The last-minute cancellation of the program raises questions about the future of the long-delayed military acquisition.
Companies had until 2 p.m. ET Wednesday to bid on a contract for 1,500 new medium-sized logistics trucks for the Canadian Forces.
But Public Works emailed bidders three minutes before the deadline to let them know the contract has been cancelled.
"Economic, marketplace and budgetary circumstances have changed since this solicitation process began," the notice said.
"Therefore, the government of Canada needs to reassess this procurement to ensure that the right equipment is acquired for the army at the best value for Canada, prior to proceeding with a new solicitation."
Former Defence Minister Gordon O'Connor first announced the program to great fanfare back in 2006.
"This government is committed to strengthening the Canadian Forces by ensuring that they finally have the equipment they need to get the job done," O'Connor said in a news release.
The release says the government planned to buy 1,500 logistics trucks and 800 commercial vehicles adapted for military use, along with equipment to go with them, at a total cost of $1.2 billion.
The new Standard Military Pattern Vehicles were to replace the current fleet of trucks, which has been in use since the 1980s. The vehicles are reaching the end of their service life.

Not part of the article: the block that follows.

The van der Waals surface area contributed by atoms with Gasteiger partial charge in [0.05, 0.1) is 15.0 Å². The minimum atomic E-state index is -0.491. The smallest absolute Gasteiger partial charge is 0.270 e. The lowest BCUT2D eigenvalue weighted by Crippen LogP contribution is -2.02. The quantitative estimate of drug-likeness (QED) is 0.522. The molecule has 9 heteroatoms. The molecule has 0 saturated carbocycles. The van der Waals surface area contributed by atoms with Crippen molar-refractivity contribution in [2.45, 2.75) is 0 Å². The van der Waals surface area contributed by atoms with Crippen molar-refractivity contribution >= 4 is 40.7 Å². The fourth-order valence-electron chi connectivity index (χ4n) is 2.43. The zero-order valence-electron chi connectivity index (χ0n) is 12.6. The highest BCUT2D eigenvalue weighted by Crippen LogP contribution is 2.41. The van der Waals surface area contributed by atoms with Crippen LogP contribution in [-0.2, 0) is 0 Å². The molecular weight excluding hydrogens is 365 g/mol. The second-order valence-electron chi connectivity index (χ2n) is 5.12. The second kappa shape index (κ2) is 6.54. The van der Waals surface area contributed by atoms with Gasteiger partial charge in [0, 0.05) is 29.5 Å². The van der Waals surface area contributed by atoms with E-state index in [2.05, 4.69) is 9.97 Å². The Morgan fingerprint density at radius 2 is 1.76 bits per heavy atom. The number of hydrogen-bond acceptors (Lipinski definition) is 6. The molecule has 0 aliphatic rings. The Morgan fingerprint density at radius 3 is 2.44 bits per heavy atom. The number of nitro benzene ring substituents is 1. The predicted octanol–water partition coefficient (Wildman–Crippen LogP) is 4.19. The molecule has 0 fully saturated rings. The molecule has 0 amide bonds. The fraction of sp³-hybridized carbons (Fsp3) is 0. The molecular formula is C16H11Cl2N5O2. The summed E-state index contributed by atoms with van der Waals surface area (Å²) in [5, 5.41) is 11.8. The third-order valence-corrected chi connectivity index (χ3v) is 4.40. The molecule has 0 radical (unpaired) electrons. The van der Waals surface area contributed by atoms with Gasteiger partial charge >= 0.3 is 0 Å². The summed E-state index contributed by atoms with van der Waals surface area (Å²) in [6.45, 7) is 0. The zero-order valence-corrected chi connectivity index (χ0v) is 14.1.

"The requirement for this equipment is urgent," the Defence Department said back in 2006.
The medium-weight trucks are considered the workhorses of the regular and reserve forces, ferrying supplies to troops at home and abroad.
But after more than two decades of service, the trucks are rusted out and have brake problems.
In a statement released Wednesday night, Public Works Minister Rona Ambrose reiterated that the decision to reassess the trucks proposal was based on a desire to preserve taxpayer dollars.
"It is important to make sure that we will get the right equipment for our men and women in uniform at the right price for the Canadian taxpayer," she said.
Associate Defence Minister Bernard Valcourt added that the government was committed to providing the Forces with the best equipment available in an open, transparent way.
This is not the first time the government has parked a plan to replace the aging trucks.
Last November, Public Works told prospective suppliers it was restarting the process after six companies and eight types of trucks had already been pre-qualified, citing "further refinements in the technical specification."
"The refinements in the requirement were necessary to identify the interface control constraint between the vehicle and the payloads it must carry," the department said at the time.